Report: West Coast not prepared for tsunami

Report: West Coast not prepared for tsunami
A tsunami advisory was in place in Florence in 2009.

SEATTLE (AP) — More than six years after the Indian Ocean tsunami shocked the world with its deadly power, communities along the West Coast of the United States remain ill-prepared for a similar event, concludes a report from the National Academies of Science.

An earthquake on the offshore fault called the Cascadia subduction zone could send waves crashing to the shores of Washington, Oregon and Northern California within minutes — not enough time for local authorities to issue warnings or evacuate, said John Orcutt, the University of California, San Diego, seismologist who led the review.

"That's what happened to Bandeh Ache (in Indonesia), and the disquieting thing is that it could happen to us," he said.

The only way to prepare people for such a fast-moving disaster is to deeply ingrain a simple message, Orcutt said: When the ground shakes or the water pulls back from the shore, walk uphill as quickly as possible.

States and local communities have undertaken education programs to spread that message, but results are uneven and approaches vary widely. In some towns, local residents removed tsunami evacuation signs because they didn't want to scare off tourists, Orcutt said.

The report recommends a more uniform approach in terms of signs, warning messages, educational approaches and risk assessment.

"You need good coordination to deal with tsunamis," added Oregon State University civil engineering professor Harry Yeh, who served on the review committee. "These kind of events are not local business - they're everybody's business."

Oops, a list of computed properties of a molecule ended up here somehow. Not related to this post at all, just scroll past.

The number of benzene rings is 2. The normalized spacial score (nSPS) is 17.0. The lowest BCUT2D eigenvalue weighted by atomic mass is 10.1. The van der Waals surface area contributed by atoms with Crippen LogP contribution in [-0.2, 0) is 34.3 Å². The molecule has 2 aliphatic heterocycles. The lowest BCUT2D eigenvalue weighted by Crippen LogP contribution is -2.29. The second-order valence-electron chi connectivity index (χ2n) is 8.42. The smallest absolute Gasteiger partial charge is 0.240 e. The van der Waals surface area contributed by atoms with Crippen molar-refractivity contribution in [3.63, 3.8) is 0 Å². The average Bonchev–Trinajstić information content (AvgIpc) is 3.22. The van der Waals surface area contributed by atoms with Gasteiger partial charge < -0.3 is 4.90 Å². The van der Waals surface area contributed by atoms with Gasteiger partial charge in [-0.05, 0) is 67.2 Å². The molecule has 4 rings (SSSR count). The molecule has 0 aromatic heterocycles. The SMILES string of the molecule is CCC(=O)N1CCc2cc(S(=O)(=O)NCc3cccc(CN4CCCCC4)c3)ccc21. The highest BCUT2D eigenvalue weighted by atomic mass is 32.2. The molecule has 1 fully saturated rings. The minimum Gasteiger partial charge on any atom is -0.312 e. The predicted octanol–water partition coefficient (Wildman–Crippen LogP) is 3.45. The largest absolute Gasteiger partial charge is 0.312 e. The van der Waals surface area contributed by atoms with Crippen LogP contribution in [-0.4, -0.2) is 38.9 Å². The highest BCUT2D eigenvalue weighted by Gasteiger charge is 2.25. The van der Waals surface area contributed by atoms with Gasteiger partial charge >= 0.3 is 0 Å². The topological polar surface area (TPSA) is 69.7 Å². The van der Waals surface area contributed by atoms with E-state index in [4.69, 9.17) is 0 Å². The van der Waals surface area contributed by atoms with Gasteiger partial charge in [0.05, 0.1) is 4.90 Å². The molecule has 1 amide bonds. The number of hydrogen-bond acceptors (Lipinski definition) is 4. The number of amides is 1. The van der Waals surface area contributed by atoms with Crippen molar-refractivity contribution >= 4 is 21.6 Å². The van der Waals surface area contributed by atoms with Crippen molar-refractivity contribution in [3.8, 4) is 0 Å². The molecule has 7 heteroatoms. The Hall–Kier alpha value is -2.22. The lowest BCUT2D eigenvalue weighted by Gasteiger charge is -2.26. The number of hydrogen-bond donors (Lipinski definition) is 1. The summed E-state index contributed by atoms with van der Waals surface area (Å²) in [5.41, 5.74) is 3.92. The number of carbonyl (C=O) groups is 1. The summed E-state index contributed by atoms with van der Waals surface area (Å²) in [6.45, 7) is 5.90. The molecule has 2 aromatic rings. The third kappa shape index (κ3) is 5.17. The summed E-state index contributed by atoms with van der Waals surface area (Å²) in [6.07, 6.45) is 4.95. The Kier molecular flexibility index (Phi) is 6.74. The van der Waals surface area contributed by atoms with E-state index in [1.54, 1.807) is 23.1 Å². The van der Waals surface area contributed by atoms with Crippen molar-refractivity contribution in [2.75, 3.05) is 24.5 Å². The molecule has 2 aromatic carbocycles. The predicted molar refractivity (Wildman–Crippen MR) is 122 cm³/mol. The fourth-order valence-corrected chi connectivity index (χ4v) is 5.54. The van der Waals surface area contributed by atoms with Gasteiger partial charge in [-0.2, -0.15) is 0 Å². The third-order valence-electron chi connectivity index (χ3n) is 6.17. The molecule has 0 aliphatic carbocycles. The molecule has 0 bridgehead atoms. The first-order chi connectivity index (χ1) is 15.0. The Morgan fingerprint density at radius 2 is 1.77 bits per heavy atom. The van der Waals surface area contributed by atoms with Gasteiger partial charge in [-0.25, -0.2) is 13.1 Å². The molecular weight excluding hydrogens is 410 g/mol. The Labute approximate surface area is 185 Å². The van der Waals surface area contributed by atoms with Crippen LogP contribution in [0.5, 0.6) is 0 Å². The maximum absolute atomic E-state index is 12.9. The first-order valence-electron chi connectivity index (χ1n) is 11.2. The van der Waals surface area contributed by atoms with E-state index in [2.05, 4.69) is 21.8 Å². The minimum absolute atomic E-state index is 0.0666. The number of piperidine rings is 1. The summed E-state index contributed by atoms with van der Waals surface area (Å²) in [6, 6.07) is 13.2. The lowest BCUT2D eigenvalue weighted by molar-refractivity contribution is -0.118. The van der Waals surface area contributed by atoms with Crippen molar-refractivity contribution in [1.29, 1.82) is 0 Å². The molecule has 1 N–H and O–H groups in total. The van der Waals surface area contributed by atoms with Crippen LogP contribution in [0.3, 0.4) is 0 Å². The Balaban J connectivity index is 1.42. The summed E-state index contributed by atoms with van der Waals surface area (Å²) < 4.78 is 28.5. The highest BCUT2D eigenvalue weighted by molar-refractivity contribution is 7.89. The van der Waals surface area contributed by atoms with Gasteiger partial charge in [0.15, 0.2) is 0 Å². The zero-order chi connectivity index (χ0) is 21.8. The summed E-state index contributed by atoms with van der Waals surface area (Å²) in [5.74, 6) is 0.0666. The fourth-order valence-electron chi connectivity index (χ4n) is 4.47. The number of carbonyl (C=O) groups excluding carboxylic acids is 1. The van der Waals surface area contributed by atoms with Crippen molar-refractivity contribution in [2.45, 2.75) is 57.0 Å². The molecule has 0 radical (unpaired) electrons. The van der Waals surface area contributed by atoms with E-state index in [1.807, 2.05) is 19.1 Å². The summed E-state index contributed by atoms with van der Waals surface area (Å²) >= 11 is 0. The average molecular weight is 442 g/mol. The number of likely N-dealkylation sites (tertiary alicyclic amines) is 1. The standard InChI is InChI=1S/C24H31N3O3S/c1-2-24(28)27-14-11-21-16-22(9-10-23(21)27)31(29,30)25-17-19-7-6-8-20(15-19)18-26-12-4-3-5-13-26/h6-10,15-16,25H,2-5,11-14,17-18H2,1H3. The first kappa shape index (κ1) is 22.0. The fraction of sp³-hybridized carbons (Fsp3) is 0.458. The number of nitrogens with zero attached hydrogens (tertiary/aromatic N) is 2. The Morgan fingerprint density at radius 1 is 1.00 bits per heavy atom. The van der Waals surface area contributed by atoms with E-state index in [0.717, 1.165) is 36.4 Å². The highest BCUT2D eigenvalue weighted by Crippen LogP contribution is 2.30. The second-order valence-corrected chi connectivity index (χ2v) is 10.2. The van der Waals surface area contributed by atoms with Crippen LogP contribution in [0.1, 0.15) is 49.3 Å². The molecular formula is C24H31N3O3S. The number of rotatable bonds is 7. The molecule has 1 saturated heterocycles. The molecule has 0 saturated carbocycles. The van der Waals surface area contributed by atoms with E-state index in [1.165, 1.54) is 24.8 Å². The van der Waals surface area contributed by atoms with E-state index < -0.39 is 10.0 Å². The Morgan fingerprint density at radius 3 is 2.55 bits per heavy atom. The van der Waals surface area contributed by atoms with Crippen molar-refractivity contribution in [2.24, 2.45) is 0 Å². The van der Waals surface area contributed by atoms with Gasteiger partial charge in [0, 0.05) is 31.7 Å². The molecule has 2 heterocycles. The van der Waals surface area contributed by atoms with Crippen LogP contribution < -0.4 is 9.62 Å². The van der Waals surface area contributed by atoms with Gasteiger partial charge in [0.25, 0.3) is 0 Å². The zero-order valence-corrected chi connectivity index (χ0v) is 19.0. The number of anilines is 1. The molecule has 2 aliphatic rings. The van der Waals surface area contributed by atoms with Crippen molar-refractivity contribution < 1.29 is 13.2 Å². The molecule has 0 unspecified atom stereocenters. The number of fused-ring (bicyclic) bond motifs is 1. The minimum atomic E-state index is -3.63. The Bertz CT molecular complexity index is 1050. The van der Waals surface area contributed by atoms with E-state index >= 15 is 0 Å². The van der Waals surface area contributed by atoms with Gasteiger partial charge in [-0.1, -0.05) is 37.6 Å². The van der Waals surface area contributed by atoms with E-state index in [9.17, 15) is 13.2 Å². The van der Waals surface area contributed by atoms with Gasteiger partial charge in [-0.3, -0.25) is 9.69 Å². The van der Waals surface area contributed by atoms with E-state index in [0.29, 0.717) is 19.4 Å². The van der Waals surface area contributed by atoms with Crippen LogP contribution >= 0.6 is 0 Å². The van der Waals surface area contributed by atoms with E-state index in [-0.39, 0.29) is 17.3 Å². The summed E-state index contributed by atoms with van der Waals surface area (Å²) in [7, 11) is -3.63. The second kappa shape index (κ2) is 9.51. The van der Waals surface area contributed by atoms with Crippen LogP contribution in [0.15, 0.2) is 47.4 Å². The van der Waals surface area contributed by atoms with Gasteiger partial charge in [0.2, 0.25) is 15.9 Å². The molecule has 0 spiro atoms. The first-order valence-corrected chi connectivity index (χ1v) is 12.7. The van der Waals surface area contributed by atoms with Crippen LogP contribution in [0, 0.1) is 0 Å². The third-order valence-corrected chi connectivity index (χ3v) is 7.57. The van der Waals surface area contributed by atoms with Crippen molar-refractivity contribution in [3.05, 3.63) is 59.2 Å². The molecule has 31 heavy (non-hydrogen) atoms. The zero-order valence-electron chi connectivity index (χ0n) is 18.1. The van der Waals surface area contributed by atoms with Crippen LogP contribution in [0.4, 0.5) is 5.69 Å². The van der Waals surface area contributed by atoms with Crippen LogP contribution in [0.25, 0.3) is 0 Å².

The analysis was requested by Congress, which boosted funding for ocean buoys and tidal gauges after the 2004 Indian Ocean tsunami. Today, a network of 39 buoys stretches from Alaska to South America, capable of detecting tsunami waves as they pass.

But the high-tech instruments are mainly useful for tsunamis generated by distant earthquakes - off the coast of South America, for example. In that case, several hours of warning time would allow for evacuation of coastal communities, Orcutt said.

But nearly a third of the buoys are out of service at any time due to malfunctions, Orcutt said. "That's a very, very large number." The report recommends that the National Oceanic and Atmospheric Administration, which runs the buoy network, beef up maintenance or design hardier instruments.

The committee also called on NOAA's Tsunami Warning Centers in Hawaii and Alaska to better coordinate their efforts. The centers currently use different computer systems and different software, and are not able to back each other up, Orcutt said. After an offshore earthquake in 2005, the centers issued conflicting and confusing warnings that led to panic in some communities and complacency in others.

Tsunami awareness has increased tremendously since the Indian Ocean disaster, Yeh said. But with federal funding already dropping, it's not clear how long that awareness will last.

"Tsunamis are rare events," Yeh said. "What's going to happen 20 years from now? One hundred years from now?"

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Information from: The Seattle Times, http://www.seattletimes.com


 

Copyright 2010 The Associated Press.